To list a plugin on the registry, take a look at the Publishing Your Plugin guide. The workflow is based around Git, and you'll need to write a jquery.json manifest file so the registry can display appropriate metadata. Even though dependencies are listed, there isn't an official automated tool for installing them (a jQuery npm or component equivalent):
If you're looking to just browse and use jQuery plugins in your application or site, not a lot has changed. Plugins each have basic pages that provide a link to the plugin download, as well as past versions, documentation, issue tracker, and source code repository. Download links may serve you a zip file with the plugin assets, or link to the best resource to download the build of the plugin you're looking for.
imagemax (GitHub: zerostatic / imagemax, License: MIT) by Matt Wallace is a fullscreen slideshow plugin. Images are displayed in the background and scaled to fit the window.
Like other gallery plugins, this one will display a set of images in a container, but it also takes an array of images as an argument:
jQuery Sortable (GitHub: johnny / jquery-sortable, License: BSD3) by Jonas von Andrian is a drag-and-drop sort library that doesn't require jQuery UI. It supports nested lists, and the demo (with default options) shows a nice "drop" indicator so it's easy to see where an element is being moved to.
The author has demonstrated it being used with Bootstrap, and it works well with Bootstrap's markup and styles. It allows tables to be sorted, but this won't work as well in Konqueror or IE.
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jQuery SliderShock is a responsive slider plugin that can be dropped into WordPress sites. There's full documentation for regular websites and WordPress sites. The WordPress version has some additional features, like built-in support for sliders from external data sources like RSS. The plugin supports various options, including up to 31 transition effects, control over delay time and positioning, and easy styling.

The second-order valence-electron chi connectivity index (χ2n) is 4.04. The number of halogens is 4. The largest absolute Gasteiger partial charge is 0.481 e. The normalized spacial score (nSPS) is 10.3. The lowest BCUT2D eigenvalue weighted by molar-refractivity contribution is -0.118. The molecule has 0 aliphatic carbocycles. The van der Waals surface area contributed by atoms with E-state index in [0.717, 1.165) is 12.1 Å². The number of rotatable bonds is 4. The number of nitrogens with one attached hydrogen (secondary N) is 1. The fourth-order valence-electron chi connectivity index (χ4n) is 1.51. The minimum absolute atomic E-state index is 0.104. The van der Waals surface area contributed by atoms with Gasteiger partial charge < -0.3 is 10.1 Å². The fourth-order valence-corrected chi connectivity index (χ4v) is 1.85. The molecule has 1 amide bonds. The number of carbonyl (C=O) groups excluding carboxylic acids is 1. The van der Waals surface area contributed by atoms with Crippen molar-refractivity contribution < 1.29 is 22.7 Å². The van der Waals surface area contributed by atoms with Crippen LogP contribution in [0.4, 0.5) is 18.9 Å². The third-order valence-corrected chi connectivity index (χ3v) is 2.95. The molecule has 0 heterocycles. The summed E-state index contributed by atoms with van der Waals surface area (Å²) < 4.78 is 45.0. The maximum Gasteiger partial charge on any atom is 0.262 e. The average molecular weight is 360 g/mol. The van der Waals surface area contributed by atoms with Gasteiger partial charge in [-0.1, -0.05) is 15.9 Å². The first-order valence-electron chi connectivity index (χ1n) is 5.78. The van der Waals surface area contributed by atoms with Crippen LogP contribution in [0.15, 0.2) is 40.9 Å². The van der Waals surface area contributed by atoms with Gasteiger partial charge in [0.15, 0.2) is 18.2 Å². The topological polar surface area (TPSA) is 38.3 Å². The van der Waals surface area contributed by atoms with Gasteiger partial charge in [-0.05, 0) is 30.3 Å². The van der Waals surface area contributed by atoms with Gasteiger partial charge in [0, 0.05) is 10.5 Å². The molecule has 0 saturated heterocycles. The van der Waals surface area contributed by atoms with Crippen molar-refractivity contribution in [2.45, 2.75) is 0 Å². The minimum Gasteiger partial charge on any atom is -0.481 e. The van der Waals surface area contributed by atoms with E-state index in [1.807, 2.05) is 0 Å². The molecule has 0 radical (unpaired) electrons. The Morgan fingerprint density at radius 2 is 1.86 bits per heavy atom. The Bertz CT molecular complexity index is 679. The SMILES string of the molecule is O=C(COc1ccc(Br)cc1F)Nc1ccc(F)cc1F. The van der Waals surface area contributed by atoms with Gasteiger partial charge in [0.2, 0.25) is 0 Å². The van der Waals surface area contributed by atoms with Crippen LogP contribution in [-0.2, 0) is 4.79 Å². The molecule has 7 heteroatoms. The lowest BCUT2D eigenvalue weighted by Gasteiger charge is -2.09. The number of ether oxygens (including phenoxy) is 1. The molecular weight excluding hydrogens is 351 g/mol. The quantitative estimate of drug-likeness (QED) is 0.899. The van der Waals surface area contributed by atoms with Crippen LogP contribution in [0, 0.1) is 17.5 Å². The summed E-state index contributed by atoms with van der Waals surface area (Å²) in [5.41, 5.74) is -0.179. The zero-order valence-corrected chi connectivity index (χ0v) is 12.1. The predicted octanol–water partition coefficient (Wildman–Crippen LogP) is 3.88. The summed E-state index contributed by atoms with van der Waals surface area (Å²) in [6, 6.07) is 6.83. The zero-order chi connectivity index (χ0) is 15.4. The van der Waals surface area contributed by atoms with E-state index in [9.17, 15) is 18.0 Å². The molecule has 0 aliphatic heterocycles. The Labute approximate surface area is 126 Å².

Clicking Build Your Own on the SliderShock homepage displays all of the available options:
SliderShock can display text captions within slides, and comes bundled with lots of CSS3-based effects. The free version, licensed for use in personal projects, has 10 effects, and the premium version has 31 effects and 39 skins. A license for a single site costs $19, while multiple sites costs $29. There's also a developer license for $99 that allows resale. "Combo" licenses are available if you wish to buy both the WordPress and jQuery versions at once, otherwise you'll have to license them separately.
It's interesting to see how this works internally -- the plugin is concise but it takes a bit of iframe manipulation to get the desired results.
Dealing with dynamically truncating content is tricky, and there are many solutions out there. Stephan Ahlf sent in his solution, jQuery.readMore (GitHub: s-a / jQuery.readMore, License: MIT/GPL) which uses a method called $.isOverflowed to add text until there isn't room for any more.
jq-tiles (GitHub: elclanrs / jq-tiles, License: MIT) is a slideshow plugin that breaks images up into tiles and uses CSS3-based effects. The number of tiles can be changed, and the transition and animation speeds can be configured.
To use the plugin, call $('.slider').tilesSlider(options) on an element that contains a set of images. Events are used to stop and start the slideshow: $('.slider').trigger('start').
plusTabs (GitHub: jasonday / plusTabs, License: MIT/GPL) by Jason Day groups jQuery UI tabs under a tab with a menu. Jason's example is scaled to a slim resolution that might be found on a smartphone, showing how jQuery UI tabs become cluttered and messy in such circumstances.
Kwicks (GitHub: jmar777 / kwicks, License: MIT) by Jeremy Martin is a sliding panel plugin. It can display vertical or horizontal panels, and grow or shrink them on hover. It can also be used to create a slideshow.
Kwicks works with nested elements like an unordered list, but it'll actually work with any tag, so <li> isn't hardwired.